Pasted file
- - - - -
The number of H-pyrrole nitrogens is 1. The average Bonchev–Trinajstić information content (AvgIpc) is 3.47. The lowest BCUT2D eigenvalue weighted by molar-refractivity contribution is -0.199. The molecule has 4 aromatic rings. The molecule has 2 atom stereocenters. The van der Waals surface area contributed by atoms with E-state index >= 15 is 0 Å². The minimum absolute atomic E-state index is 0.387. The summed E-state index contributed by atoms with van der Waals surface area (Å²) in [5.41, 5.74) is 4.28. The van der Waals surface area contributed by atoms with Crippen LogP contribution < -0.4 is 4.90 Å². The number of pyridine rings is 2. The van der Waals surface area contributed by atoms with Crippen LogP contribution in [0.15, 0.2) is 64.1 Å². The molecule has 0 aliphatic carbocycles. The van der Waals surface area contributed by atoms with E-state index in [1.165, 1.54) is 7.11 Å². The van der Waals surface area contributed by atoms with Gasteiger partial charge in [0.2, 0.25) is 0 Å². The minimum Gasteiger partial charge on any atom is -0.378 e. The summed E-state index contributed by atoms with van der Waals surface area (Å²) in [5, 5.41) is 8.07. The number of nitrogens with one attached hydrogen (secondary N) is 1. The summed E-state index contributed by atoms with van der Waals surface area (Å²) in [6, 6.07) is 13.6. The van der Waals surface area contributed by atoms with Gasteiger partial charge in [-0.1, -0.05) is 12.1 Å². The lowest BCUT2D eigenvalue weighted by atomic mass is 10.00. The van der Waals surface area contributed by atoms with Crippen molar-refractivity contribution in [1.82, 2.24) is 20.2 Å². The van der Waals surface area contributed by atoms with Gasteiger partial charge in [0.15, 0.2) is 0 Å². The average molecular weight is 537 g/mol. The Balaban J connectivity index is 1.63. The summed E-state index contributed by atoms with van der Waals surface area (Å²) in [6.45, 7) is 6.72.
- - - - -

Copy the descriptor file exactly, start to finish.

The number of H-pyrrole nitrogens is 1. The average Bonchev–Trinajstić information content (AvgIpc) is 3.47. The lowest BCUT2D eigenvalue weighted by molar-refractivity contribution is -0.199. The molecule has 4 aromatic rings. The molecule has 2 atom stereocenters. The van der Waals surface area contributed by atoms with E-state index >= 15 is 0 Å². The minimum absolute atomic E-state index is 0.387. The summed E-state index contributed by atoms with van der Waals surface area (Å²) in [5.41, 5.74) is 4.28. The van der Waals surface area contributed by atoms with Crippen LogP contribution < -0.4 is 4.90 Å². The number of pyridine rings is 2. The van der Waals surface area contributed by atoms with Crippen LogP contribution in [0.15, 0.2) is 64.1 Å². The molecule has 0 aliphatic carbocycles. The van der Waals surface area contributed by atoms with E-state index in [1.165, 1.54) is 7.11 Å². The van der Waals surface area contributed by atoms with Gasteiger partial charge in [0.2, 0.25) is 0 Å². The minimum Gasteiger partial charge on any atom is -0.378 e. The summed E-state index contributed by atoms with van der Waals surface area (Å²) in [5, 5.41) is 8.07. The number of nitrogens with one attached hydrogen (secondary N) is 1. The summed E-state index contributed by atoms with van der Waals surface area (Å²) in [6, 6.07) is 13.6. The van der Waals surface area contributed by atoms with Gasteiger partial charge in [-0.1, -0.05) is 12.1 Å². The lowest BCUT2D eigenvalue weighted by atomic mass is 10.00. The van der Waals surface area contributed by atoms with Crippen molar-refractivity contribution in [1.82, 2.24) is 20.2 Å². The van der Waals surface area contributed by atoms with Gasteiger partial charge in [0.15, 0.2) is 0 Å². The average molecular weight is 537 g/mol. The Balaban J connectivity index is 1.63. The summed E-state index contributed by atoms with van der Waals surface area (Å²) in [6.45, 7) is 6.72.